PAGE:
The Female Prose Writers of America: With Portraits, Biographical Notices, and Specimens of their Writings/S. Margaret Fuller

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Margaret Fuller autograph.jpg


Engraved in London from a Portrait by Hicks



Sarah Margaret Fuller was born at Cambridge, Massachusetts, May 23, 1810. She was the daughter of the Hon. Timothy Fuller, a lawyer of Boston, but nearly all his life a resident of Cambridge, and a Representative of the Middlesex District in Congress from 1817 to 1825. Mr. Fuller, upon his retirement from Congress, purchased a farm at some distance from Boston, and abandoned law for agriculture, soon after which he died. His widow and six children still survive.

Margaret was the first-born, and from a very early age evinced the possession of remarkable intellectual powers. Her father regarded her with a proud admiration, and was from childhood her chief instructor, guide, companion, and friend. At eight years of age he was accustomed to require of her the composition of a number of Latin verses per day, while her studies in philosophy, history, general science, and current literature were in after years extensive and profound. After her father’s death, she applied herself to teaching as a vocation, first in Boston, then in Providence, and afterwards in Boston again, where her “Conversations” were for several seasons attended by classes of women, some of them married, and including many from the best families of that city.

In the autumn of 1844, she accepted an invitation to take part in the conduct of “The Tribune,” with especial reference to the department of Reviews and Criticisms on current Literature and Art, a position which she filled with eminent ability for nearly two years. Her reviews of Longfellow’s Poems, Wesley’s Memoirs, Poe’s Poems, Bailey’s “Festus,” Douglas’s Life, &c., may be mentioned with special emphasis. She had previously found “fit audience, though few,” for a series of remarkable papers on “The Great Musicians,” “Lord Herbert of Cherbury,” “Woman,” &c., in “The Dial,” of which she was at first co-editor with Ralph Waldo Emerson, but which was afterwards edited by him only, though she continued a contributor to its pages. In 1843, she accompanied some friends on a tour by Niagara, Detroit, and Mackinac to Chicago, and across the Prairies of Illinois, and her resulting volume, entitled “Summer on the Lakes,” is considered one of the best works in its department ever issued from the American press. Her “Woman in the Nineteenth Century”—an extension of her essay in “The Dial”—was published early in 1845, and a moderate edition sold. The next year a selection from her “Papers on Literature and Art” was issued by Wiley & Putnam, in two fair volumes of their “Library of American Books.” These “Papers” embody some of her best contributions to “The Dial,” “The Tribune,” and perhaps one or two which had not appeared in either.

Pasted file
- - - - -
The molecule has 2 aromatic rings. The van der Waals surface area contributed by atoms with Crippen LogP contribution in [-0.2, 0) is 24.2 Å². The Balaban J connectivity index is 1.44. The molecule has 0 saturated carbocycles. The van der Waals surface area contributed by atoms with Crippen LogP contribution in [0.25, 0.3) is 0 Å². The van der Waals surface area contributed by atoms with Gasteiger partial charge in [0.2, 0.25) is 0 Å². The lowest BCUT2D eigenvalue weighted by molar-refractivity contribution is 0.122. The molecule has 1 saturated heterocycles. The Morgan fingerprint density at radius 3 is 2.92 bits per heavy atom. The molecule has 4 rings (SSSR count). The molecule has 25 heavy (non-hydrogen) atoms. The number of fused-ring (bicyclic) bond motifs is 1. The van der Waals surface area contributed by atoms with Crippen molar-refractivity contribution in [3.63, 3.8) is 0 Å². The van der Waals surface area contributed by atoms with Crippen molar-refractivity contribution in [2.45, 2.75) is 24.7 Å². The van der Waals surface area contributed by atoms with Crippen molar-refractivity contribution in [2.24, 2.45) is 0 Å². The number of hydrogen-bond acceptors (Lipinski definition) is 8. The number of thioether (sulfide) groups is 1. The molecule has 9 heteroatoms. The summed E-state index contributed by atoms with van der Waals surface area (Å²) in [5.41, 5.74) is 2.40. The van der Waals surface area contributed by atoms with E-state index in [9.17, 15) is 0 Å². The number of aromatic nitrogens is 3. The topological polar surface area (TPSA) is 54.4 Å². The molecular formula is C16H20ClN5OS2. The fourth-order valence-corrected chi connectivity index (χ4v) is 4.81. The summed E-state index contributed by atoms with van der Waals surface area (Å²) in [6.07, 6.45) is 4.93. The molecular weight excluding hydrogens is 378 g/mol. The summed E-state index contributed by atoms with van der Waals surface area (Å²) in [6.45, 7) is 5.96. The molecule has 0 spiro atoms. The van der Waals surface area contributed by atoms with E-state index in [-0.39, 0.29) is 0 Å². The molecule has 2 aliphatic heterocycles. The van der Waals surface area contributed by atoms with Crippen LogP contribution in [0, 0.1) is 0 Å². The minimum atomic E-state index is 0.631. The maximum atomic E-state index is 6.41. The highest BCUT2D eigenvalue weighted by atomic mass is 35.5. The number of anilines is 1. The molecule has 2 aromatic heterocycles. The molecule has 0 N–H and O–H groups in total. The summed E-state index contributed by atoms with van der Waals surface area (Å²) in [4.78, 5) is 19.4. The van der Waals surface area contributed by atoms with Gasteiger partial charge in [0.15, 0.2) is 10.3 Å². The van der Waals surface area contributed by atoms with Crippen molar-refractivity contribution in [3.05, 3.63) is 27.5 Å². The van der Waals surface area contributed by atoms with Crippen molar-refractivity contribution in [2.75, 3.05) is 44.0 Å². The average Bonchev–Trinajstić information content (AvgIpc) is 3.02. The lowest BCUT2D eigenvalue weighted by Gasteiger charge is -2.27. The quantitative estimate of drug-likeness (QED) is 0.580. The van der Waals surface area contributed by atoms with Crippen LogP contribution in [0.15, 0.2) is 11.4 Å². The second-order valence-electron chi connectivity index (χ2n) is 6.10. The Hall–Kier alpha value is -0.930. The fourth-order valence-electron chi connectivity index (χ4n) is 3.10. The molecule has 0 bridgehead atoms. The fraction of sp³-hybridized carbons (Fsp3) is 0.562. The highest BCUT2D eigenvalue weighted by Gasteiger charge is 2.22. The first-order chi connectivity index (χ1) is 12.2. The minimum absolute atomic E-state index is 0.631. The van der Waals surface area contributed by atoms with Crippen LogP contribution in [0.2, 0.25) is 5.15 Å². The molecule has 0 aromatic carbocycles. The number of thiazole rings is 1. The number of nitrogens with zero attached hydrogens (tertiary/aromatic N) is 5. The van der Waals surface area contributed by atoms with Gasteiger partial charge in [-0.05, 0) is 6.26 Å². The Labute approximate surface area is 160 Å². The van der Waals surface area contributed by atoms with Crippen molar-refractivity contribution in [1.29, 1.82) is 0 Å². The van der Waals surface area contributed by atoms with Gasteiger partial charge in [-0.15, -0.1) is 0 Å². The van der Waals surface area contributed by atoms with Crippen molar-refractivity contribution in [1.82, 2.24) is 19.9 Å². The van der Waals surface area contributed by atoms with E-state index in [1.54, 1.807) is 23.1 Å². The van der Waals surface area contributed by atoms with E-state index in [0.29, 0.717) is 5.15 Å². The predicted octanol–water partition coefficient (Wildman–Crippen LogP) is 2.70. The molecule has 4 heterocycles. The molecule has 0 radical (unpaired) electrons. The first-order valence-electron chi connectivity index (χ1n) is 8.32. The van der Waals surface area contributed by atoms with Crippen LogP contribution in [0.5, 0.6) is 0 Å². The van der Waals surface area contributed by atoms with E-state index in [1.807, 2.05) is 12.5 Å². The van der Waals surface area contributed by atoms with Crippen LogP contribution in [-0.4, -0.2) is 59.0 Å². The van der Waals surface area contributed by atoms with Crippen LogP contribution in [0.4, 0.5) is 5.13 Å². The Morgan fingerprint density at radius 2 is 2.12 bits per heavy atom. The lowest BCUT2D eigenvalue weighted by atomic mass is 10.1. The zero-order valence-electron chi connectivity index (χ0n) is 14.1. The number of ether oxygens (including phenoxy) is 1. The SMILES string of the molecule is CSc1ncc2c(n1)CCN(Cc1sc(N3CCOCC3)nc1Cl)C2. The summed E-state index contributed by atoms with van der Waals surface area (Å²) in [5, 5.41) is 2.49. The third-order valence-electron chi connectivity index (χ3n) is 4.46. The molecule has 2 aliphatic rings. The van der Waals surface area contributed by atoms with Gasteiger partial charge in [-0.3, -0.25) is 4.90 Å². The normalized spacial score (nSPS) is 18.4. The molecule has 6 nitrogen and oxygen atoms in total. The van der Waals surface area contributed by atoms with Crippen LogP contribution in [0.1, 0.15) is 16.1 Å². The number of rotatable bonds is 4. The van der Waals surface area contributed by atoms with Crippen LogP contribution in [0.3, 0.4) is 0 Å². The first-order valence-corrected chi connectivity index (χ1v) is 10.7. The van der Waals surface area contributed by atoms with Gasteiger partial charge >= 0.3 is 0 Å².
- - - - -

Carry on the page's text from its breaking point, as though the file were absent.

In the summer of 1845, Miss Fuller accompanied the family of a devoted friend to Europe, visiting England, Scotland, France, and passing through Italy to Rome, where they spent the ensuing winter. She accompanied her friends next spring to the north of Italy, and there stopped, spending most of the summer at Florence, and returning at the approach of winter to Rome, where she was soon after married to Giovanni, Marquis d’Ossoli, who had made her acquaintance during her first winter in the Eternal City. They afterwards resided in the Roman States until the summer of 1850, after the surrender of Rome to the French army of assassins of liberty, when they deemed it expedient to migrate to Florence, both having taken an active part in the Republican movement. Thence in June they departed and set sail at Leghorn for New York, in the Philadelphia brig Elizabeth, which was doomed to encounter a succession of disasters. They had not been many days at sea when the captain was prostrated by a disease which ultimately exhibited itself as confluent small-pox of the most malignant type, and terminated his life soon after they touched at Gibraltar, after a sickness of intense agony and loathsome horror. The vessel was detained some days in quarantine by reason of this affliction, but finally set sail again just in season to bring her on our coast on the fearful night between the 18th and 19th of July, 1850, when darkness, rain, and a terrific gale from the south-west conspired to hurl her into the very jaws of destruction. She struck during the night, and before the next evening was a mass of drifting sticks and planks, while her passengers and part of her crew were buried in the boiling surges.

Among those drowned in this fearful wreck were the Marquis and Marchioness d’Ossoli, and their only child.

Miss Fuller was more remarkable for strength and vigour of thought, and a certain absolute and almost scornful independence, than for the graces of style and diction. She had the reputation of being “the best talker since Madame de Staël,” and by those who knew her most intimately her conversational powers were considered more brilliant even than her talents as a writer. She was, without doubt, in both respects, one of the most remarkable women of the present century. Her friends, R. W. Emerson and W. H. Channing, are understood to be engaged in preparing a memoir of her life, which will be looked for with much interest.